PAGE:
Actually they were specced for a wide range of professionals. Doctors (especially surgeons) need large screens in a light weight frame. Programmers are less mobile, but a lot more mobile than they used to be.  It's all very well saying that they should have packed a desktop into a larger chassis, but that only helps one class of professional, and how much it helps them is still up for debate:



    The pro is indeed a designation of users, but not one particular type of user. Apple did not build a laptop just for video editors. 

    And again, people are just picking one aspect of the machine (the memory) without actually considering how the other components work with it. 

    tmayration alnetmagebrucemc
  • Reply 53 of 119
    avon b7avon b7 Posts: 7,665member
    Soli said:
    strells said:
    jorgie said:
    Yeah because there's no way you could make the device thicker and give it a bigger battery.
    This.

    The thin and light design requirement is the problem, not the technology.  Trust me, I honestly want one of these machines, but I don't care if it weighs an extra pound and is a little bit thicker due to a bigger battery that can power more RAM.  I'm sure most pros don't care as well.
    Well, in a couple of years, you won't have to sacrifice weight or battery life, since by that time (knock on wood) the MBP will utilize Intel's Cannon Lake CPU / architecture which will support 32GB of LPDDR4 RAM.
    But Apple should double the RAM every year¡ If they don't they are just stealing money from us loyal customers¡
    Some might say Apple is already stealing money from us. Try getting an iPhone with the so called 'touch disease' repaired without paying at least 149 dollars, even though your device shows no sign of abuse and you swear it has never been dropped.

    I think that one may backfire on them unless they detail exactly how they can determine a phone has been dropped various times on a hard surface if it shows no visible signs of a drop. Luckily, their argument won't work in the EU if this occurs within six months of purchase and Apple has already come out bruised through brushes with EU consumers' associations so if someone decides to take issue with the 149 dollar fee, we might see the affected model put under the microscope (literally) to determine if there is a design flaw.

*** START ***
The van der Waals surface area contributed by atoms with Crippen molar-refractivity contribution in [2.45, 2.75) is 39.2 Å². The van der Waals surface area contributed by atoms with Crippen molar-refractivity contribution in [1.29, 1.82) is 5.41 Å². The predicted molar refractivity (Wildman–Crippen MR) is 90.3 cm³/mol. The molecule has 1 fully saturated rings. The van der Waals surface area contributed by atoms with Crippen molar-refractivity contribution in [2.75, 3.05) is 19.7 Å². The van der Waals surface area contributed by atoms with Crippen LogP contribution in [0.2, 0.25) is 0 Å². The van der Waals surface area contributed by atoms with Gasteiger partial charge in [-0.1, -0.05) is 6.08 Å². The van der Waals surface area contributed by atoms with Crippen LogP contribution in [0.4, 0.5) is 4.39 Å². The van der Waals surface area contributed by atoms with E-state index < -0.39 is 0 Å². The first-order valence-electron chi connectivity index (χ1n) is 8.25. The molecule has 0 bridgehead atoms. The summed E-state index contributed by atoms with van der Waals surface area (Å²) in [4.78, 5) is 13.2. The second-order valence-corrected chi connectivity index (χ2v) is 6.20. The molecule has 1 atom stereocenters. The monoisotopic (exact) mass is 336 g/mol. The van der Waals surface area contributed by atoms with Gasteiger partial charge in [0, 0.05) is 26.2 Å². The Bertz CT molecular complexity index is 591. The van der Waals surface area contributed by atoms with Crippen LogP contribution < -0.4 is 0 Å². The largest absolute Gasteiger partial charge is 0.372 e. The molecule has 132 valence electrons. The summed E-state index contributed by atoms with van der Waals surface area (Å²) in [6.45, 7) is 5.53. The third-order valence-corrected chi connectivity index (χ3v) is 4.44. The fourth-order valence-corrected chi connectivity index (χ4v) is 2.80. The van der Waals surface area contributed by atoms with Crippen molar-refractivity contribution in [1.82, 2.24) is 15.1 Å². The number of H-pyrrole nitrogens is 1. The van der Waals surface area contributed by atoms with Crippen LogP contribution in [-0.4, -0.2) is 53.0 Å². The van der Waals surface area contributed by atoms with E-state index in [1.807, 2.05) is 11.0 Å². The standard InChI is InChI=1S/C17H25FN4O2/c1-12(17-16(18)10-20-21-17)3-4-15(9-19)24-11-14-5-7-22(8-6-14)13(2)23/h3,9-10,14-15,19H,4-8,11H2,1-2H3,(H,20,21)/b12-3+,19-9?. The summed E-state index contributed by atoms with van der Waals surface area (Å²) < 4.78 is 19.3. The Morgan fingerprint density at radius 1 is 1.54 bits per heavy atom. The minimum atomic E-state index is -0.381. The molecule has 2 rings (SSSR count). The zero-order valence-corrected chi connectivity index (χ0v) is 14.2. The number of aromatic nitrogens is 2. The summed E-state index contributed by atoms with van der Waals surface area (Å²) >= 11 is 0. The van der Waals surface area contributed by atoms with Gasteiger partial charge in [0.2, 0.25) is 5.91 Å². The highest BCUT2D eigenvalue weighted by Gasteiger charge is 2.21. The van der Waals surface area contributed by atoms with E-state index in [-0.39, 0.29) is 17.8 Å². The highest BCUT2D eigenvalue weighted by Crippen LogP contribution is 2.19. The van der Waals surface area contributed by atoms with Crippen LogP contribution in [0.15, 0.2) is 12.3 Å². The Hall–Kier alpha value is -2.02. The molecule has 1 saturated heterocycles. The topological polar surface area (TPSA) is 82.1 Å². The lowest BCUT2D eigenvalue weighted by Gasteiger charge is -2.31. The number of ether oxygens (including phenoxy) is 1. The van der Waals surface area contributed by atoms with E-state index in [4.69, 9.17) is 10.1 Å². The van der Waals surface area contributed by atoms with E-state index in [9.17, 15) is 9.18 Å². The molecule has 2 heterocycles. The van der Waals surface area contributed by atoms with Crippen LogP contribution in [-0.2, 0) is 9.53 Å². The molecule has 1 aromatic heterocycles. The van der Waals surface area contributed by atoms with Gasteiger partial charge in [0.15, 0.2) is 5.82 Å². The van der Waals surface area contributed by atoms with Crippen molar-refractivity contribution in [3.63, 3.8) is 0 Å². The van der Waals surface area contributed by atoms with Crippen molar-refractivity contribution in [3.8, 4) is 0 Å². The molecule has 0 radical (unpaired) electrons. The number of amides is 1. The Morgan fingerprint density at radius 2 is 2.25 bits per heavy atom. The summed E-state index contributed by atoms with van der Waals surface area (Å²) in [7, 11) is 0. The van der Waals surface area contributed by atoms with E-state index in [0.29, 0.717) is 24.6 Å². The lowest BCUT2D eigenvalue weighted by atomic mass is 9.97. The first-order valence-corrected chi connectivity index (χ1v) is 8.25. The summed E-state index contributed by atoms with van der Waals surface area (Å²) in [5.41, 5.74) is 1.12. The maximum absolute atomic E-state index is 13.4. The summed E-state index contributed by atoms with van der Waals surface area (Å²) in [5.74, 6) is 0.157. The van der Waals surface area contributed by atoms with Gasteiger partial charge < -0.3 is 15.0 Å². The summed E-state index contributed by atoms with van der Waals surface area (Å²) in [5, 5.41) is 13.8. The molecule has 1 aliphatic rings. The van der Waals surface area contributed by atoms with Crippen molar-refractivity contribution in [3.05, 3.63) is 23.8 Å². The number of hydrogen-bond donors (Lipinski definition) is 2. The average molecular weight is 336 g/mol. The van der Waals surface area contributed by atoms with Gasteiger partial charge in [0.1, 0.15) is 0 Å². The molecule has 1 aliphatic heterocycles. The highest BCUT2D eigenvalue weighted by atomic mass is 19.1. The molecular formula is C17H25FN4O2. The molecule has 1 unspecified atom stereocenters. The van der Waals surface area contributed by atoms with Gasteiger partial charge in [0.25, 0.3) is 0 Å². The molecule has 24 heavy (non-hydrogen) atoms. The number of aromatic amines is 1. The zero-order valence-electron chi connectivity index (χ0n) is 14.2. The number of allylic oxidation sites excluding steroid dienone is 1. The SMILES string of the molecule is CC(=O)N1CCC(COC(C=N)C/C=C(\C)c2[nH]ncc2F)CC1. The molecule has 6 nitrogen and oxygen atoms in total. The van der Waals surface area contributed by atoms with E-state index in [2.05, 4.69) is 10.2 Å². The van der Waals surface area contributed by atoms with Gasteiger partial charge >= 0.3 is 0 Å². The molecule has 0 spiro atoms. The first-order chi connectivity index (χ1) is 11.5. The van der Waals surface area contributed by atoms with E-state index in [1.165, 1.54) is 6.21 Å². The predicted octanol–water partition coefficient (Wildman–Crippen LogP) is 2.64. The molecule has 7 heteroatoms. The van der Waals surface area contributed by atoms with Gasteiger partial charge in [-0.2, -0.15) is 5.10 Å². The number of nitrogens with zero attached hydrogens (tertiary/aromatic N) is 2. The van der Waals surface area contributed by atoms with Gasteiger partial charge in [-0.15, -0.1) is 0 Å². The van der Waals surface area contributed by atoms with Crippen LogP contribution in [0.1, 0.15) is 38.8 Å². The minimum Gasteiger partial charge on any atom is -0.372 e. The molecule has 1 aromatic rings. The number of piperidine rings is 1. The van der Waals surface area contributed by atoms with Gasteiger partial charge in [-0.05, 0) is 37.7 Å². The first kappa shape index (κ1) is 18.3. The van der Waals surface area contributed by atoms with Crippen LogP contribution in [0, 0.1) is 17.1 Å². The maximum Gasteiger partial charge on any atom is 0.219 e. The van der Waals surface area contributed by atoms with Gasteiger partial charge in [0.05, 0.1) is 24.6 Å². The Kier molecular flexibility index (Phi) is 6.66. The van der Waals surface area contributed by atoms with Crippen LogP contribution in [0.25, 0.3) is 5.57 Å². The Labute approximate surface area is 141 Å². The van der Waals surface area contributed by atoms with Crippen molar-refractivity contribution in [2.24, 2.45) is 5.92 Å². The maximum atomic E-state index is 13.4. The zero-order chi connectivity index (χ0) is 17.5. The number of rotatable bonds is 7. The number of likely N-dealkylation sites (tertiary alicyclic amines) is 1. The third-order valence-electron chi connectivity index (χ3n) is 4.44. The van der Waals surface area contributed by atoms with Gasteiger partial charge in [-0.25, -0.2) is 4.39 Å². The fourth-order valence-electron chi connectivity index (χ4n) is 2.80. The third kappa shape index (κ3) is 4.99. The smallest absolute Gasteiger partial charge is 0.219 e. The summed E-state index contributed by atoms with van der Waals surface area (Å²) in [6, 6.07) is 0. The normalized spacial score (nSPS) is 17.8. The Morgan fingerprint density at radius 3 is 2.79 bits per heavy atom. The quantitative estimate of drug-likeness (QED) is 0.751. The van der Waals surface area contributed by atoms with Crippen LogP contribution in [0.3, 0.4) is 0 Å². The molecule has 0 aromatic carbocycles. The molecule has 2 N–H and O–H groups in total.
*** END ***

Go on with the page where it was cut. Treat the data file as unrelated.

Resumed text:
• Reply 54 of 119
    It is getting very difficult for Apple to innovate in their physical products because unlike other brands they need to produce hundreds of thousands up to tens of millions of the devices at launch.

    Bleeding or even leading edge technology is never going to be able to be produced in such numbers.

    That is the price of success. Sure I want an OLED screen in my iPhone 3 years ago but I will probably still be waiting for delivery of that iPhone 5S because no one can make enough OLED screens to meet the number of iPhone 5S sold to date. Same with new memory tech...
    tmay
  • Reply 55 of 119
    SoliSoli Posts: 10,035member
    copeland said:

    daekwan said:

     ... when Intel introduces MacBook compatible Kaby Lake CPU's next year.  Because thats the RAM limitations of SkyLake are the only reason why Apple maxed out at 16GB.  ...
    Technically that ist not true. You can put more than 16GB of RAM in a SkyLake equipped computer, it just needs a different set up.
    It is not possible under the limitation that Apple set for the MPB - being thinner without losing to much battery life.
    Apple is distracting the views from the correct reasons Apple could not implement more than 16GB - "Thinness is King". A classic Function follows Form situation.
    I don't know who really needs 32GB but here Apple is forcing Form over Functionality (possibly a functionality very few people need).
    It's not "a different [RAM] set up," it's a completely different RAM type. Apple's not going to put non-low power RAM in these notebooks. If you're doing SW development on a. Mac that actually needs more than 16GiB RAM then you need to get yourself a Mac Pro or iMac.

    I don't think that LPDDR4 RAM is slated to be out for Kaby Lake. I think Cannonlake is the first we can expect more than 16GiB RAM in a Mac with a notebook-grade CPU.
    canukstormspherictmayration alnetmage
  • Reply 56 of 119
    Rayz2016Rayz2016 Posts: 6,957member

    Like, right now on my Windows 10 Desktop PC which had 32GB of ram, only 16GB of ram is ever really utilized. I have like 40 tabs open between three web browsers, and 70 tabs open in a text editor. For the sake of not destroying a SSD quickly, more RAM is preferred because it means the page file is rarely used. In fact I have it set to 0MB on my system.